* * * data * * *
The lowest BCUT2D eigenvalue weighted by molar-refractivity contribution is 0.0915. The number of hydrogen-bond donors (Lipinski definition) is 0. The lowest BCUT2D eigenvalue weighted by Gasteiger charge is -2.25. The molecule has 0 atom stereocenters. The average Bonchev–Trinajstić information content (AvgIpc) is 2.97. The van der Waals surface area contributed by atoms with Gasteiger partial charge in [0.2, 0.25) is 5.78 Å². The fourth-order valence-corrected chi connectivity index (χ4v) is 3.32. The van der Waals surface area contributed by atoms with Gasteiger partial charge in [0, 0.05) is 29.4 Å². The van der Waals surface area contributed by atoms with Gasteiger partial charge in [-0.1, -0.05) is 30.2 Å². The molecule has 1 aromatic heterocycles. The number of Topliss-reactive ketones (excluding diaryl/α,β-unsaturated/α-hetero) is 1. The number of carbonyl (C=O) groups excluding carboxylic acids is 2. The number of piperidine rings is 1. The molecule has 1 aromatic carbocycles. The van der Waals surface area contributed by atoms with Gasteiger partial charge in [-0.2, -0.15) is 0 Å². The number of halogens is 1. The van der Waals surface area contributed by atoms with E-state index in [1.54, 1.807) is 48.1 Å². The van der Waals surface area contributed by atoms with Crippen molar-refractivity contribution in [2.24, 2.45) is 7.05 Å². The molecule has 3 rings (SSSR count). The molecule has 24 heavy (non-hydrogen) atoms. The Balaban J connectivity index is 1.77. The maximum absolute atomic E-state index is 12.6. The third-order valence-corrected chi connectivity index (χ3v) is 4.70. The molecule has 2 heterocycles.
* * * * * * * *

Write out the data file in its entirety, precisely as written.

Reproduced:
The lowest BCUT2D eigenvalue weighted by molar-refractivity contribution is 0.0915. The number of hydrogen-bond donors (Lipinski definition) is 0. The lowest BCUT2D eigenvalue weighted by Gasteiger charge is -2.25. The molecule has 0 atom stereocenters. The average Bonchev–Trinajstić information content (AvgIpc) is 2.97. The van der Waals surface area contributed by atoms with Gasteiger partial charge in [0.2, 0.25) is 5.78 Å². The fourth-order valence-corrected chi connectivity index (χ4v) is 3.32. The van der Waals surface area contributed by atoms with Gasteiger partial charge in [0, 0.05) is 29.4 Å². The van der Waals surface area contributed by atoms with Gasteiger partial charge in [-0.1, -0.05) is 30.2 Å². The molecule has 1 aromatic heterocycles. The number of Topliss-reactive ketones (excluding diaryl/α,β-unsaturated/α-hetero) is 1. The number of carbonyl (C=O) groups excluding carboxylic acids is 2. The number of piperidine rings is 1. The molecule has 1 aromatic carbocycles. The van der Waals surface area contributed by atoms with Gasteiger partial charge in [-0.2, -0.15) is 0 Å². The number of halogens is 1. The van der Waals surface area contributed by atoms with E-state index in [1.54, 1.807) is 48.1 Å². The van der Waals surface area contributed by atoms with Crippen molar-refractivity contribution in [2.24, 2.45) is 7.05 Å². The molecule has 3 rings (SSSR count). The molecule has 24 heavy (non-hydrogen) atoms. The Balaban J connectivity index is 1.77. The maximum absolute atomic E-state index is 12.6. The third-order valence-corrected chi connectivity index (χ3v) is 4.70. The molecule has 2 heterocycles.